Does The Tetanus Vaccine More Than 6 Hours After Being Injured Provide No Protection?
, my younger brother is 21 years old. Affected by rusty nails, when we first hit the nails we only gave ginger to the wound. 3 days later we brought to the doctor but not injected only given antibiotics u0026amp; ointment for wounds, the next day because he felt still shocked, we brought it again to a different doctor, we asked for an injection, but the doctor said it should be taken too late for less than 6 hours. But finally I was injected with TT. My question is, Is it true that being late for more than 6 hours has no effect? Then how long can the healing of tetanus recover completely?
p dir = "ltr"> Hello, thank you for asking at HealthReplies.com
Tetanus is an infectious disease caused by the bacterium clostridium tetani, which is present in the form of spores around us such as soil, grass, wood, animal waste and human waste. Bacteria will multiply in living tissue where there is no oxygen. Thus, in Vulnus laceratum (torn wounds), Vulnus punctum (puncture wounds), combustion (burns), open fractures, otitis media, contaminated wounds and umbilical cord injuries are at risk of becoming tetanus. Bacteria will release toxins that can attack the nervous system so that sufferers experience stiffness and muscle spasms.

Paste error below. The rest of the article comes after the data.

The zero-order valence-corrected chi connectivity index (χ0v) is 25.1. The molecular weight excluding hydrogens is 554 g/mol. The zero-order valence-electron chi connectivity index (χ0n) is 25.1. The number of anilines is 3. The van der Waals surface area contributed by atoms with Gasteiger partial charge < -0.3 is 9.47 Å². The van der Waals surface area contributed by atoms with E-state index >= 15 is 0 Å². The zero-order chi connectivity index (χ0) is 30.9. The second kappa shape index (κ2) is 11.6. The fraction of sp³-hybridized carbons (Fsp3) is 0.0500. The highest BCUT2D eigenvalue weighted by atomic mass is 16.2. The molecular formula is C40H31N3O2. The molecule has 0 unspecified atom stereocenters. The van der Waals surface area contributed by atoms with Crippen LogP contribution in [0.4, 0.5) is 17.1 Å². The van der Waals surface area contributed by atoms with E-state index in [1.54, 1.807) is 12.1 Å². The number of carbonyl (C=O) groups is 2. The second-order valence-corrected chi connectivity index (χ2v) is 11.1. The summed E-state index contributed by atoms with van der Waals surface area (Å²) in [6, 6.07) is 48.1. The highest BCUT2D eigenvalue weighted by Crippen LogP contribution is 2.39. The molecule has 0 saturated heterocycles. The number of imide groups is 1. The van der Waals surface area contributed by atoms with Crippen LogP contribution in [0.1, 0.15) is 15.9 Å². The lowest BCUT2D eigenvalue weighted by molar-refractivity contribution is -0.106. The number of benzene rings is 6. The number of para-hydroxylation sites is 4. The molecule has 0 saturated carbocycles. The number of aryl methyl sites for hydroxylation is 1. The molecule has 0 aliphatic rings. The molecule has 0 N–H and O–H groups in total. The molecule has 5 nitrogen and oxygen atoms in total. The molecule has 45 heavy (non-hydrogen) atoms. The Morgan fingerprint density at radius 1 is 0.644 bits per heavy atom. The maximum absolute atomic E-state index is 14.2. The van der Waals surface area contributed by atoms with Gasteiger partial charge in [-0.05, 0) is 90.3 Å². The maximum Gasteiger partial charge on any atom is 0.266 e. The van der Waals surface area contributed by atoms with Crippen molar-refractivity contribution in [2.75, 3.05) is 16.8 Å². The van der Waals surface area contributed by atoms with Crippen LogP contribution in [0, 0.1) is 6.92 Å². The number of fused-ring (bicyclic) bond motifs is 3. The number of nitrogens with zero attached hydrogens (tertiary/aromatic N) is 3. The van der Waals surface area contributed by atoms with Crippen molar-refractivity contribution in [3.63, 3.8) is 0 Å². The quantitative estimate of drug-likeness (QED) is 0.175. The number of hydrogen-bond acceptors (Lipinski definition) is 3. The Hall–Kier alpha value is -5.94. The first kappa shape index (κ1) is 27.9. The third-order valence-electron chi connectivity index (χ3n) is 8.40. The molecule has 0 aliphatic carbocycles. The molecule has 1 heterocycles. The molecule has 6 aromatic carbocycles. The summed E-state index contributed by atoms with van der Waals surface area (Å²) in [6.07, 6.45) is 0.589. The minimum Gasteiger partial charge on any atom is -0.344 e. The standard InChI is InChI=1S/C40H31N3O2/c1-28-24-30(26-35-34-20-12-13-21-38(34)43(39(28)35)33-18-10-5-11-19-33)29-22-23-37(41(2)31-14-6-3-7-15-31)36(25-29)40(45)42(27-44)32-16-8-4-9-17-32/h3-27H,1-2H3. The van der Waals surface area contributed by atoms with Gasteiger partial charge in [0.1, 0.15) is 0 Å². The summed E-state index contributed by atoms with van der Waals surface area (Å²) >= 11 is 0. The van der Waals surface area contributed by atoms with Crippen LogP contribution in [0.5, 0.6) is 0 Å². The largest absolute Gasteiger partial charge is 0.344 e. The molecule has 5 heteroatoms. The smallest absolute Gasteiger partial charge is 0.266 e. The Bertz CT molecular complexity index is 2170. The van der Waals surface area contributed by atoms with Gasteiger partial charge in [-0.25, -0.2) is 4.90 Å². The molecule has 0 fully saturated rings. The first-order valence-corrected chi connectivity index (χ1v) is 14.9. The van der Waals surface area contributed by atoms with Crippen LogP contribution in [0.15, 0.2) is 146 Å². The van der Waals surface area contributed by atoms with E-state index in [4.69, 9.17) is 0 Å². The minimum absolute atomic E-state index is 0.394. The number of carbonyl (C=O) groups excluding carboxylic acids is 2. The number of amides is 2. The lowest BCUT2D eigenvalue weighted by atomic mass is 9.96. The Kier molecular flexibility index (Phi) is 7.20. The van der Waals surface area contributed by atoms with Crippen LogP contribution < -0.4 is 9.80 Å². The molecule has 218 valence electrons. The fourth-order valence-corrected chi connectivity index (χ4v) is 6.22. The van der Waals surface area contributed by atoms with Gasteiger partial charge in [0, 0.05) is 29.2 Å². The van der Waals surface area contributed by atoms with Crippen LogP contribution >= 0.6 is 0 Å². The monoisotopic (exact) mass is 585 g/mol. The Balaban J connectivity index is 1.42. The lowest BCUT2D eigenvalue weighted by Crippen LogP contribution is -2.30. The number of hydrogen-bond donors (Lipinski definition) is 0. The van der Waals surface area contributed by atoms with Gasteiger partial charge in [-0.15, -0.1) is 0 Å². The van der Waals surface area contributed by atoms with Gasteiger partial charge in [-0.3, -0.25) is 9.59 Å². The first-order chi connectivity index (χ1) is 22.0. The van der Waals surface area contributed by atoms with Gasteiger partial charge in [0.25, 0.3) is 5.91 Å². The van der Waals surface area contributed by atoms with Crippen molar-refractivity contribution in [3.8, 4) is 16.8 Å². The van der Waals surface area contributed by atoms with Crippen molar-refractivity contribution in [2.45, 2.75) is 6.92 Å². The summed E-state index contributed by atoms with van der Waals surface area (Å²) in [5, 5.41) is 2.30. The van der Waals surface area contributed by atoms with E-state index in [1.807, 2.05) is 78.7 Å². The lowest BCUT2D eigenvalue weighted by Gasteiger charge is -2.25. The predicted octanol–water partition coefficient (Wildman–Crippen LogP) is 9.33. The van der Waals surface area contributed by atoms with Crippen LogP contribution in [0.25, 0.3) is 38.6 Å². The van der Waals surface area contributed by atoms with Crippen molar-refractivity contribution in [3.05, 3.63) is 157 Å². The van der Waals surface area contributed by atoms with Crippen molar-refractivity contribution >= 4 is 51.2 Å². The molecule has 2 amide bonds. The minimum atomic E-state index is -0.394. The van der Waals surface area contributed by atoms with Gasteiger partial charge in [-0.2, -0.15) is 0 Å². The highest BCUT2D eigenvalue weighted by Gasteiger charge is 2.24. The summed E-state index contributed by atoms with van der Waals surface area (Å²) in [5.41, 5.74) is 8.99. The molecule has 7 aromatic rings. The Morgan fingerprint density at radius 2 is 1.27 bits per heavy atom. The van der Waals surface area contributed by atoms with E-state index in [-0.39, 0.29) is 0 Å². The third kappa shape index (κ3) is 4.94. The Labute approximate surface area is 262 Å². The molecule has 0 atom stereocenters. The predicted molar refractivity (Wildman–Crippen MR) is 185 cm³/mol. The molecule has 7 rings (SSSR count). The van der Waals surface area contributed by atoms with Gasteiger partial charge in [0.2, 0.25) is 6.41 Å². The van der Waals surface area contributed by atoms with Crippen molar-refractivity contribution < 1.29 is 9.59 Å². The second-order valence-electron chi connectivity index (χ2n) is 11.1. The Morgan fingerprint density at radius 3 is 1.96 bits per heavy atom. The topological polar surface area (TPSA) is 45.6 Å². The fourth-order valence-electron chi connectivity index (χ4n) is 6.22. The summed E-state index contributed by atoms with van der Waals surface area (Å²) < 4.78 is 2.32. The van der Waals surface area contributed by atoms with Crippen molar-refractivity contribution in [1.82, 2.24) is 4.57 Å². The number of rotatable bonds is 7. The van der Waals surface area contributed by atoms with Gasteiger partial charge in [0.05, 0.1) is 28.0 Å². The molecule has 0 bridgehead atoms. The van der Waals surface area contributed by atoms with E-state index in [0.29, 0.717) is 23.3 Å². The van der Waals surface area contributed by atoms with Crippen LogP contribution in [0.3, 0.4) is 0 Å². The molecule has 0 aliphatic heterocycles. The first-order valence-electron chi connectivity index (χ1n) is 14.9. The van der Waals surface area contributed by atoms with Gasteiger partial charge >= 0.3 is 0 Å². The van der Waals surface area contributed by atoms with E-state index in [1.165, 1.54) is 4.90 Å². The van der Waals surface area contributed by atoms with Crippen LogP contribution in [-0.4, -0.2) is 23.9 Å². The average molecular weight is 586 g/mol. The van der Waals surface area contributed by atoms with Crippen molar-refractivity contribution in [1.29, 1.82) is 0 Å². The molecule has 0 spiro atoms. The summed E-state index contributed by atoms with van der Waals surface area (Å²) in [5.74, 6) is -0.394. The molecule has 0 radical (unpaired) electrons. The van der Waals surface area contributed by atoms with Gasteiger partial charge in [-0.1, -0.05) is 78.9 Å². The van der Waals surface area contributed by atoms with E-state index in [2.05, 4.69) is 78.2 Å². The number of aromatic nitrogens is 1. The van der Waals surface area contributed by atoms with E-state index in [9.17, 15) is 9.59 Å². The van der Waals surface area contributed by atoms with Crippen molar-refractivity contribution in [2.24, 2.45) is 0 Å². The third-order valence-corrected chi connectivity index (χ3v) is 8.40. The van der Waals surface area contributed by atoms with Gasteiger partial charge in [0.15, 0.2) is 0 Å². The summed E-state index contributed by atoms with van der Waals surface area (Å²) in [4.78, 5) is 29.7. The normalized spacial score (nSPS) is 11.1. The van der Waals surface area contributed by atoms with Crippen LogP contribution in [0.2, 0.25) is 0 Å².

Patients with this disease will need intensive care. About 50% of cases cannot be saved / died. The patients who can recover from tetanus are patients who really get intensive care in a hospital with complete facilities. Patients will experience seizures - seizures that gain weight in the first three days. Seizures persist for 5-7 days. After 10 days, the frequency of seizures begins to decrease and after 2 weeks the seizures disappear. While muscle stiffness will disappear most quickly starting in the 4th week. The total recovery time will vary in each case, depending on the severity of the disease.
Therefore, prevention of tetanus in every injury is very important. Where prevention includes identifying the type of wound (whether the wound is at risk of tetanus or not), wound care (including cleaning the wound, cutting dead tissue and taking foreign objects if present), giving active immunization (TT or DPT vaccine), giving passive immunization (anti-tetanus serum / ATS or human tetanus immunoglobulin / HTIG) and antibiotics. Not all injuries get tetanus prevention above. As with light and clean wounds but have never received tetanus vaccination, the patient can be given the vaccine according to the schedule of administration. You can read more here and here.
Thus hopefully useful.